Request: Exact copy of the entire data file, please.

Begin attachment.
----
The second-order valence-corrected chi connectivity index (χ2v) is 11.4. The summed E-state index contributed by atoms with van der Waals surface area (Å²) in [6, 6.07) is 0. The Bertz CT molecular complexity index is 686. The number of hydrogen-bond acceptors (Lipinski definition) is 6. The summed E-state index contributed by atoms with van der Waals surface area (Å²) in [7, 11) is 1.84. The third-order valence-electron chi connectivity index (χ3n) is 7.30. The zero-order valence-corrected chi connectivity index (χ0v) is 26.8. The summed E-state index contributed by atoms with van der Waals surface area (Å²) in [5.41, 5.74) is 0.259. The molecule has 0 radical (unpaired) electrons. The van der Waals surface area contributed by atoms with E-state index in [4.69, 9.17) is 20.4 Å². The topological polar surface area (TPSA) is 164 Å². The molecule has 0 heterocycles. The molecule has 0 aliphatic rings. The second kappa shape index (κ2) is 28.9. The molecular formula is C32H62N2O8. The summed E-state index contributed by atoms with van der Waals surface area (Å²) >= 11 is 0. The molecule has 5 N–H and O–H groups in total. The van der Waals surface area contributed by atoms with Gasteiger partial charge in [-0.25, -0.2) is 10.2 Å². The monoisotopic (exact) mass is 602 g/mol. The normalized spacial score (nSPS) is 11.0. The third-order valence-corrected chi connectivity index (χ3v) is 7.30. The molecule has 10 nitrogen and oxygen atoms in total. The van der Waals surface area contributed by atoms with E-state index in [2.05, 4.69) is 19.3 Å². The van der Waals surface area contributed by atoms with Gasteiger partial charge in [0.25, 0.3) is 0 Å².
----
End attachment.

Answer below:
The second-order valence-corrected chi connectivity index (χ2v) is 11.4. The summed E-state index contributed by atoms with van der Waals surface area (Å²) in [6, 6.07) is 0. The Bertz CT molecular complexity index is 686. The number of hydrogen-bond acceptors (Lipinski definition) is 6. The summed E-state index contributed by atoms with van der Waals surface area (Å²) in [7, 11) is 1.84. The third-order valence-electron chi connectivity index (χ3n) is 7.30. The zero-order valence-corrected chi connectivity index (χ0v) is 26.8. The summed E-state index contributed by atoms with van der Waals surface area (Å²) in [5.41, 5.74) is 0.259. The molecule has 0 radical (unpaired) electrons. The van der Waals surface area contributed by atoms with E-state index in [4.69, 9.17) is 20.4 Å². The topological polar surface area (TPSA) is 164 Å². The molecule has 0 heterocycles. The molecule has 0 aliphatic rings. The second kappa shape index (κ2) is 28.9. The molecular formula is C32H62N2O8. The summed E-state index contributed by atoms with van der Waals surface area (Å²) >= 11 is 0. The molecule has 5 N–H and O–H groups in total. The van der Waals surface area contributed by atoms with Gasteiger partial charge in [-0.25, -0.2) is 10.2 Å². The monoisotopic (exact) mass is 602 g/mol. The normalized spacial score (nSPS) is 11.0. The third-order valence-corrected chi connectivity index (χ3v) is 7.30. The molecule has 10 nitrogen and oxygen atoms in total. The van der Waals surface area contributed by atoms with E-state index in [2.05, 4.69) is 19.3 Å². The van der Waals surface area contributed by atoms with Gasteiger partial charge in [0.25, 0.3) is 0 Å².